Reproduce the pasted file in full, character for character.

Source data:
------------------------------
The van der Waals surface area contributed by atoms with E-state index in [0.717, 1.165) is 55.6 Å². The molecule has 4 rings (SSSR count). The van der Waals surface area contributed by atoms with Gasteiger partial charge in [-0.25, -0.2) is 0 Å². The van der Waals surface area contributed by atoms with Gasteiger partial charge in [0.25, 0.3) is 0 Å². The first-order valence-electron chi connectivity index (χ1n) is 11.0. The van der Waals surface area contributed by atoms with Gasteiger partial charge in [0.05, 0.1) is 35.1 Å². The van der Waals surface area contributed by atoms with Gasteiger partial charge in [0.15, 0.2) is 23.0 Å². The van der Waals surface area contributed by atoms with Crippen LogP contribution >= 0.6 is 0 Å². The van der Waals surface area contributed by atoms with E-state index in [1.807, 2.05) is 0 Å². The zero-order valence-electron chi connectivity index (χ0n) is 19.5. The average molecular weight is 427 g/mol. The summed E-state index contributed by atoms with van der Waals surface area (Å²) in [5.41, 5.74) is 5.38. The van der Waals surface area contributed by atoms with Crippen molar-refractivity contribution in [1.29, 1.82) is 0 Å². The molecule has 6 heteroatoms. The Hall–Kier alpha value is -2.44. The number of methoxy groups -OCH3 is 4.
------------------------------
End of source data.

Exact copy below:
The van der Waals surface area contributed by atoms with E-state index in [0.717, 1.165) is 55.6 Å². The molecule has 4 rings (SSSR count). The van der Waals surface area contributed by atoms with Gasteiger partial charge in [-0.25, -0.2) is 0 Å². The van der Waals surface area contributed by atoms with Gasteiger partial charge in [0.25, 0.3) is 0 Å². The first-order valence-electron chi connectivity index (χ1n) is 11.0. The van der Waals surface area contributed by atoms with Gasteiger partial charge in [0.05, 0.1) is 35.1 Å². The van der Waals surface area contributed by atoms with Gasteiger partial charge in [0.15, 0.2) is 23.0 Å². The van der Waals surface area contributed by atoms with Crippen LogP contribution >= 0.6 is 0 Å². The van der Waals surface area contributed by atoms with E-state index in [1.807, 2.05) is 0 Å². The zero-order valence-electron chi connectivity index (χ0n) is 19.5. The average molecular weight is 427 g/mol. The summed E-state index contributed by atoms with van der Waals surface area (Å²) in [5.41, 5.74) is 5.38. The van der Waals surface area contributed by atoms with Crippen molar-refractivity contribution in [1.29, 1.82) is 0 Å². The molecule has 6 heteroatoms. The Hall–Kier alpha value is -2.44. The number of methoxy groups -OCH3 is 4.